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How to Keep Writing: 3 Tips for Completing Your Novel

Posted in creativity, discipline, finding time to write, Getting published, how to be a prolic writer, Independent Publishing, Learning to Write, Productivity for creatives, prolific writer, Publishing, publishing your first book, self publishing, The debut novel, Writing a novel, and Writing Tips

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Be Not Afraid!

In my last post I discussed how difficult it can be to follow up on your first novel and identified the key inhibitor to progress as simple fear: either fear of being unable to complete the work, or fear of completing the work and it turning out to be diabolical claptrap that no one in her right mind would ever want to read. A reader contacted me to ask how to keep writing through thick and thin to get to the end of a novel.

I hope at the end of the previous post it became clear that while this is a real problem it’s a common one, and one which most of us, with a little common sense, dogged perseverance, and maintenance of a rational perspective, eventually overcome. If that wasn’t the case, there’d be no trilogies and no long-running series!

So in response to that reader’s question, this post tackles a related issue, which is the general problem of how to keep writing your novel to completion; whether it is your difficult second novel, your easy-in-the-flow third or fourth novel, or your very first. Assuming you are prepared to put in the necessary hours – and they are many – required to learn the nuts and bolts, the technicalities and rules of your craft; that you are already up to speed on that score, you will probably find sooner or later that you get stuck.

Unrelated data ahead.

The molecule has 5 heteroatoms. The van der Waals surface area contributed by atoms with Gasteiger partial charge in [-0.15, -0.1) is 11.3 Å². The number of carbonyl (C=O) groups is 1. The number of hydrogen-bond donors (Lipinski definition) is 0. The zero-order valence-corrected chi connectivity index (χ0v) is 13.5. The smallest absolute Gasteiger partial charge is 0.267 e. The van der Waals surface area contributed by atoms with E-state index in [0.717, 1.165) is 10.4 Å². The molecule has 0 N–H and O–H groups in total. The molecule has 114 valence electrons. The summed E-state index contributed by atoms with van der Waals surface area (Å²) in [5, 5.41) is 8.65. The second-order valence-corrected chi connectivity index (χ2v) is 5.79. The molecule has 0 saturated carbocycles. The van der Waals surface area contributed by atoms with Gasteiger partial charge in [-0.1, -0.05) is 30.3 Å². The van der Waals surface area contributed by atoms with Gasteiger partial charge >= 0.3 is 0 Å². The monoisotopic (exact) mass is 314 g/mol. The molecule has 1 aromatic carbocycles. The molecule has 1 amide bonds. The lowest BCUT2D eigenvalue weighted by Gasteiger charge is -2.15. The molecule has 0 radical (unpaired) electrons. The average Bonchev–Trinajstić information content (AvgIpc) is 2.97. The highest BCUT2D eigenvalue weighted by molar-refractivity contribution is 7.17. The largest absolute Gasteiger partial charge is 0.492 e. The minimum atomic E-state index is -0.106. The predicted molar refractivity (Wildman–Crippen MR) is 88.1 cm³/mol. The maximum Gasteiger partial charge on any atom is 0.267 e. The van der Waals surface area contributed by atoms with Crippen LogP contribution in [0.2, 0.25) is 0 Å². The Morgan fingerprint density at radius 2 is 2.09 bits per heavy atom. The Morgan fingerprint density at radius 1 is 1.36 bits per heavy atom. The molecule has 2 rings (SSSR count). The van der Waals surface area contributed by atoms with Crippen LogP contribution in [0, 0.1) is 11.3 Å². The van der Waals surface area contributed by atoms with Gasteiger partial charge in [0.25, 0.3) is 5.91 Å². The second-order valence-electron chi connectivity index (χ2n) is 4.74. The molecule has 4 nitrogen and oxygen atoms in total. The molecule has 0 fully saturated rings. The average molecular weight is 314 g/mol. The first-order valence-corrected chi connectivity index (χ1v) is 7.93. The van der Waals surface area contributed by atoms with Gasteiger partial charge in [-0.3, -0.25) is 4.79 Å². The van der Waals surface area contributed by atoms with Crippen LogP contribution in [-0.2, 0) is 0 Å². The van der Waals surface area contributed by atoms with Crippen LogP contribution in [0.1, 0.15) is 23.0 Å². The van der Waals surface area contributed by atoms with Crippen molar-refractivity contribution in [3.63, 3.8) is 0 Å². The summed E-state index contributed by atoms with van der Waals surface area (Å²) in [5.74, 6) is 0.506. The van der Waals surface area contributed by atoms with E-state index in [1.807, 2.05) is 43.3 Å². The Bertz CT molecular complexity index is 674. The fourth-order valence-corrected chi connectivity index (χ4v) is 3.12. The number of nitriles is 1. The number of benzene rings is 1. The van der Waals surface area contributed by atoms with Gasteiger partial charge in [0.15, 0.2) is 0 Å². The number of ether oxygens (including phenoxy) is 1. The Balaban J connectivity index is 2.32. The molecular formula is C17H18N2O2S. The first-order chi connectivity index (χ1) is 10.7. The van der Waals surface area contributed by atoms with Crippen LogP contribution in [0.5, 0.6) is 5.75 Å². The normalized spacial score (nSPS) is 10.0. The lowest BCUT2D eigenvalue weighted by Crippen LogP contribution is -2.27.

The Myth of Writer’s Block

Some people believe in “writers’ block.” I mean, as if it’s an actual thing, a real malady that can be diagnosed. Others think to say you have writers block is just an excuse for not having the nerve, the guts, the mental muscle, the grim determination required to soldier on when the writing day gets tough.

Neil Gaiman says he suffers from writers’ block. He is a true believer. Philip Pullman poo-poos the idea as the spineless simpering of the weakling writer. They are both superb and productive writers. I suspect what Gaiman refers to as writers’ block is the same experience Philip Pullman would call a difficult day. It probably comes down to perspective.

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In the end what matters, what makes these writers both productive and excellent, is the way they deal with the experience. Whatever strategies they employ, and however different their descriptions of the difficulties they face while writing, the key factor in their success is that they keep calm and they carry on. They know how to keep writing.

I don’t believe writers’ block is “a thing,” and I tend to favor Pullman’s perspective over Gaiman’s just because to call a tough writing day “having writers’ block” shifts the focus in the wrong direction, making it less likely that you’ll soldier on rather than let yourself off the hook.

Finishing any creative task is mostly about persistence, perseverance, and discipline. The cliched saying that genius is 1% inspiration and 99% perspiration is a cliche for the simple reason that it’s true. If you’re in the writing game for an easy life, you’re in for a shock.

A Difficult Writing Day

So what makes a writing day difficult?

Well, a quick search of the Internet and an informal survey of writer friends, coupled with my own personal experience, suggests in the last analysis, dress it up as you will, it’s our old friend fear of failure who is to blame.

Anyone can write a word and then another word and then another word until they have a sentence; then add another sentence and another sentence until they have a paragraph; combine paragraphs together to make chapters; and so little by little complete a novel. The mechanics are not the issue. Fear is the root of all evil.